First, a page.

[show abstract][hide abstract] ABSTRACT: Muscle-specific miR-1/206 and miR-133 families have been suggested to play fundamental roles in skeletal and cardiac myogenesis in vertebrates. To gain insights into the relationships between the divergence of these miRs and muscular tissue types, we investigated the expression patterns of miR-1 and miR-133 in two ascidian Ciona species and compared their genomic structures with those of other chordates. We found that C. intestinalis and C. savignyi each possess a single copy of the miR-1/miR-133 cluster, which is only 350 nucleotide long. During embryogenesis, Ciona miR-1 and miR-133 are generated as a single continuous primary transcript accumulated in the nuclei of the tail muscle cells, starting at the gastrula stage. In adults, mature miR-133 and miR-1 are differentially expressed in the heart and body wall muscle. Expression of the reporter gene linked to the 850-bp upstream region of the predicted transcription start site confirmed that this region drives the muscle-specific expression of the primary transcript of miR-1/miR-133. In many deuterostome lineages, including that of Ciona, the miR-1/133 cluster is located in the same intron of the mind bomb (mib) gene in reverse orientation. Our results suggest that the origin of genomic organization and muscle-specific regulation of miR-1/133 can be traced back to the ancestor of chordates. Duplication of this miR cluster might have led to the remarkable elaboration in the morphology and function of skeletal muscles in the vertebrate lineage.
[show abstract][hide abstract] ABSTRACT: The function of bone morphogenetic protein (BMP) signaling in dorsoventral (DV) patterning of animal embryos is conserved among Bilateria. In vertebrates, the BMP ligand antidorsalizing morphogenetic protein (Admp) is expressed dorsally and moves to the opposite side to specify the ventral fate. Here, we show that Pinhead is an antagonist specific for Admp with a role in establishing the DV axis of the trunk epidermis in embryos of the ascidian Ciona intestinalis. Pinhead and Admp exist in tandem in the genomes of various animals from arthropods to vertebrates. This genomic configuration is important for mutually exclusive expression of these genes, because Pinhead transcription directly disturbs the action of the Admp enhancer. Our data suggest that this dual negative regulatory mechanism is widely conserved in animals.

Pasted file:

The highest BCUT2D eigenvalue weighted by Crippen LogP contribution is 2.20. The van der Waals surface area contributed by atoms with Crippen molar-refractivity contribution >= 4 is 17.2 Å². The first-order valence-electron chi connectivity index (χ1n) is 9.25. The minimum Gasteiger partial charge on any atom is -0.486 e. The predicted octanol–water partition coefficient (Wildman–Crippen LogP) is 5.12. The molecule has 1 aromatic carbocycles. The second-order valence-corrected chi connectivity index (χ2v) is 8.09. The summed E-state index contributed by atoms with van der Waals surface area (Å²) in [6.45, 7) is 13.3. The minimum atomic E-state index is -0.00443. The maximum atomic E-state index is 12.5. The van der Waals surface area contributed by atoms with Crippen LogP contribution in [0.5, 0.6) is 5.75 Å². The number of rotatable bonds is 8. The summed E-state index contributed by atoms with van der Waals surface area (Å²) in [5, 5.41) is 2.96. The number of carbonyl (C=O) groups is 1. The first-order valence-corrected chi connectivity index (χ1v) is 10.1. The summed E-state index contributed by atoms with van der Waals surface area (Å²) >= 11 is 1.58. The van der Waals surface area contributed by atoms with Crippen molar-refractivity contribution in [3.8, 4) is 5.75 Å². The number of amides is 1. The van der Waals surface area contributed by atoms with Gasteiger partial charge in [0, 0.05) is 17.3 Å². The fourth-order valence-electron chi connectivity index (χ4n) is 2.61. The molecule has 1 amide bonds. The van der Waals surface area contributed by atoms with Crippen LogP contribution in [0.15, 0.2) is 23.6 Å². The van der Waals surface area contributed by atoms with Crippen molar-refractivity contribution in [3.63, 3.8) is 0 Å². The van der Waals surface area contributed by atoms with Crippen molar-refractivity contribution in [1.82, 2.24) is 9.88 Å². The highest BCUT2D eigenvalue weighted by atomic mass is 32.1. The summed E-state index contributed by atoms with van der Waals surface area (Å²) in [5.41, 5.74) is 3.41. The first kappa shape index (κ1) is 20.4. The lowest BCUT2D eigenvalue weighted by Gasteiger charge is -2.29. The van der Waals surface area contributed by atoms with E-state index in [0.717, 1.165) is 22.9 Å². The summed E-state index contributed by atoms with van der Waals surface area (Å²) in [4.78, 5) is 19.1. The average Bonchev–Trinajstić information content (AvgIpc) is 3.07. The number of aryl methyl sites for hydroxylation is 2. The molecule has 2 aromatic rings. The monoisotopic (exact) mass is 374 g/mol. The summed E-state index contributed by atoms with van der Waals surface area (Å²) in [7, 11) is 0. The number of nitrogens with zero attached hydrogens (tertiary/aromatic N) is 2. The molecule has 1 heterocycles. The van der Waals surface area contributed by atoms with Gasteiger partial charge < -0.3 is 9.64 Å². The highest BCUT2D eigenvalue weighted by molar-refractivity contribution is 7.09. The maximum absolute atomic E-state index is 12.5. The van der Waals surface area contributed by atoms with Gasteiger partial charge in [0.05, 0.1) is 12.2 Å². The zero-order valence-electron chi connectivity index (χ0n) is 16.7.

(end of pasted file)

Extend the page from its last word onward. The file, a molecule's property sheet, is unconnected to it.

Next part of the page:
[show abstract][hide abstract] ABSTRACT: The retina of craniates/vertebrates has been proposed to derive from a photoreceptor prosencephalic territory in ancestral chordates, but the evolutionary origin of the different cell types making the retina is disputed. Except for photoreceptors, the existence of homologs of retinal cells remains uncertain outside vertebrates.
The expression of genes expressed in the sensory vesicle of the ascidian Ciona intestinalis including those encoding components of the monoaminergic neurotransmission systems, was analyzed by in situ hybridization or in vivo transfection of the corresponding regulatory elements driving fluorescent reporters. Modulation of photic responses by monoamines was studied by electrophysiology combined with pharmacological treatments.